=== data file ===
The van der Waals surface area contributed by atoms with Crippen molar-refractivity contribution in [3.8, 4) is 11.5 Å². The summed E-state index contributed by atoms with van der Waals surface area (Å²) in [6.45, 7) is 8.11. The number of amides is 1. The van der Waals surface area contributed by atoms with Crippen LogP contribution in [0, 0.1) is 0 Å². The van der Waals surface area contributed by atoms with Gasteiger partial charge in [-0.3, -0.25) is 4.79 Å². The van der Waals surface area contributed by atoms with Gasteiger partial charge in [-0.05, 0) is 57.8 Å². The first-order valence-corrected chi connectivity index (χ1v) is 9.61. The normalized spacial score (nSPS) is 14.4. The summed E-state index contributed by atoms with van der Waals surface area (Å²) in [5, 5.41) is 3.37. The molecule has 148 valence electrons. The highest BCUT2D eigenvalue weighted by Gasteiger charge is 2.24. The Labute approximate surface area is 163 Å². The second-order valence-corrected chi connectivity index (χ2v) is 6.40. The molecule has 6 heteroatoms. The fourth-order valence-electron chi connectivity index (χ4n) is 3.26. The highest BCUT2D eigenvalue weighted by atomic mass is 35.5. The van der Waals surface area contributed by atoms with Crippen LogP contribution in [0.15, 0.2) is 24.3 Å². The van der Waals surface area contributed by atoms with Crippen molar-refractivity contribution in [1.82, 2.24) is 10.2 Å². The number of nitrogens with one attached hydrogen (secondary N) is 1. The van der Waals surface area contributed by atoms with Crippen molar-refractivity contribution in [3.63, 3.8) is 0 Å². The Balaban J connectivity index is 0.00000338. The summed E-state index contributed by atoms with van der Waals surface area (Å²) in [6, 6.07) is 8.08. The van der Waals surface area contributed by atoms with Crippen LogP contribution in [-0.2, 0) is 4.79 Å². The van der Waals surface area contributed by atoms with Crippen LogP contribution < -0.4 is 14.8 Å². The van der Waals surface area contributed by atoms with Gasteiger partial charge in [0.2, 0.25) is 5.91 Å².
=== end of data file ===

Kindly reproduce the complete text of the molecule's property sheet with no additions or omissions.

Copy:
The van der Waals surface area contributed by atoms with Crippen molar-refractivity contribution in [3.8, 4) is 11.5 Å². The summed E-state index contributed by atoms with van der Waals surface area (Å²) in [6.45, 7) is 8.11. The number of amides is 1. The van der Waals surface area contributed by atoms with Crippen LogP contribution in [0, 0.1) is 0 Å². The van der Waals surface area contributed by atoms with Gasteiger partial charge in [-0.3, -0.25) is 4.79 Å². The van der Waals surface area contributed by atoms with Gasteiger partial charge in [-0.05, 0) is 57.8 Å². The first-order valence-corrected chi connectivity index (χ1v) is 9.61. The normalized spacial score (nSPS) is 14.4. The summed E-state index contributed by atoms with van der Waals surface area (Å²) in [5, 5.41) is 3.37. The molecule has 148 valence electrons. The highest BCUT2D eigenvalue weighted by Gasteiger charge is 2.24. The Labute approximate surface area is 163 Å². The second-order valence-corrected chi connectivity index (χ2v) is 6.40. The molecule has 6 heteroatoms. The fourth-order valence-electron chi connectivity index (χ4n) is 3.26. The highest BCUT2D eigenvalue weighted by atomic mass is 35.5. The van der Waals surface area contributed by atoms with Crippen LogP contribution in [0.15, 0.2) is 24.3 Å². The van der Waals surface area contributed by atoms with Crippen molar-refractivity contribution in [1.82, 2.24) is 10.2 Å². The number of nitrogens with one attached hydrogen (secondary N) is 1. The van der Waals surface area contributed by atoms with Crippen molar-refractivity contribution in [3.63, 3.8) is 0 Å². The Balaban J connectivity index is 0.00000338. The summed E-state index contributed by atoms with van der Waals surface area (Å²) in [6, 6.07) is 8.08. The van der Waals surface area contributed by atoms with Crippen LogP contribution in [-0.2, 0) is 4.79 Å². The van der Waals surface area contributed by atoms with Crippen LogP contribution < -0.4 is 14.8 Å². The van der Waals surface area contributed by atoms with Gasteiger partial charge in [0.2, 0.25) is 5.91 Å².